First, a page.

Saturday, December 17, 2011

A Salute to Myron Miller - A Great High School Coach

We glorify professional and college coaches. Let’s start with Amos Alonzo Stagg, Pop Warner, and Clark Shaughnessy. Names like George “Papa Bear” Halas, Paul Brown, Vince Lombardi, and Bill Walsh ring through the NFL eons. College greats include Knute Rockne, Ara Parseghian, Paul “Bear” Bryant, John McKay, Woody Hayes, Bud Wilkinson, Darrell Royal, Eddie Robinson, and Bobby Bowden. College stadiums, such as Tennessee’s Neyland stadium, are named for coaching greats.

But what about high school coaches? For example, who is the coach of Concord De la Salle? What about Massillon, Valdosta, or Long Beach Poly?

Myron Miller, currently at Tustin High, is one of the great, unsung high school coaches. The Tustin Tillers defeated El Toro of Lake Forest at Angel Stadium last Saturday, 35-28, to win their first California Interscholastic Federation Title (Southern California) since 1948. Tustin has been in the finals 3 of the past 4 years.

The victory was typical Miller power football. Tustin went five for five on 4th down, including twice in the last 5 minutes, even when deep within their own territory. His view is simple – if they can’t get 2 yards on 4th and 2, then they don’t deserve to win.

Myron Miller has been coaching for 42 years, 17 at Tustin. The Tillers have been league champions 9 times in these 17 years, and also in the CIF semi-finals 9 times.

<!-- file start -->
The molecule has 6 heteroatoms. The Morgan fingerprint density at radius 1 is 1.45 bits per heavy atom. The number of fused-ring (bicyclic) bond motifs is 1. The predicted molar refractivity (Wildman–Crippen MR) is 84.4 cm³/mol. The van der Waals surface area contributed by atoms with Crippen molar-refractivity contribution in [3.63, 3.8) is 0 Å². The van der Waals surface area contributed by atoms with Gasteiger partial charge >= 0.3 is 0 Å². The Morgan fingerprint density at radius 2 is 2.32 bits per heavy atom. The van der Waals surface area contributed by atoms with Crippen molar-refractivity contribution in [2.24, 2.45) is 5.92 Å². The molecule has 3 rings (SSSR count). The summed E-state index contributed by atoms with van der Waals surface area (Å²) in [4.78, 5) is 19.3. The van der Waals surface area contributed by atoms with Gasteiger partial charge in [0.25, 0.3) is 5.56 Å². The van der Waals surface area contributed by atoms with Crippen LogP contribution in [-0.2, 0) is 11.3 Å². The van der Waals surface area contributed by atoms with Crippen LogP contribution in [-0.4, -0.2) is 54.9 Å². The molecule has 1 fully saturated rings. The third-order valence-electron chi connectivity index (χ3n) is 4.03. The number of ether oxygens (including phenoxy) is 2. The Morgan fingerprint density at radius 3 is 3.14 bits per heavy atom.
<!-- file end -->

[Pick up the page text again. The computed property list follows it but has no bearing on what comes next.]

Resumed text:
What’s amazing is how Myron Miller does it. Last Saturday’s game was typical – 8 yards passing and 334 yards running. Myron is Old School, really old school. Forget about anything as modern as the T Formation, much less the Wishbone, Pro Set, Power I, or Spread. I screamed out to my wife in 1997 when we went to a Tillers game: “That’s the double wing!’

He plays the double wing, which is so ancient that teams do not know how to defend it. It’s a power running offense that eats up the clock. His style is vintage Lombardi. His teams depend upon conditioning and execution to win.

His players are in excellent condition; he believes in a rigorous weight lifting regime. His exercise regime is so tough that when games begin in early September, he has less than 30 players on the team, often less than 2 dozen. Many players have to play both ways.

The great championship game in 1997 featured the Tillers, behind running back DeShaun Foster against Carson Palmer’s Santa Margarita, which seemingly had more coaches than Tustin had players. Foster ran for 378 yards and 6 touchdowns while Carson passed for 413 yards. Santa Margarita prevailed 55-42. Carson Palmer won the Heisman at USC and is still in the pros.

Many of Miller’s graduates have played at higher levels. Six were in the NFL in 2008: Sam Baker with the Atlanta Falcons, Beau Bell with Cleveland, Chris Chester with Baltimore, DeShaun Foster with the 49ers, Matt McCoy at Tampa Bay, and Frostee Rucker with Cincinnati. Another running back, Anthony Wilkerson, currently plays for Stanford.

Here’s to Myron Miller – a champion

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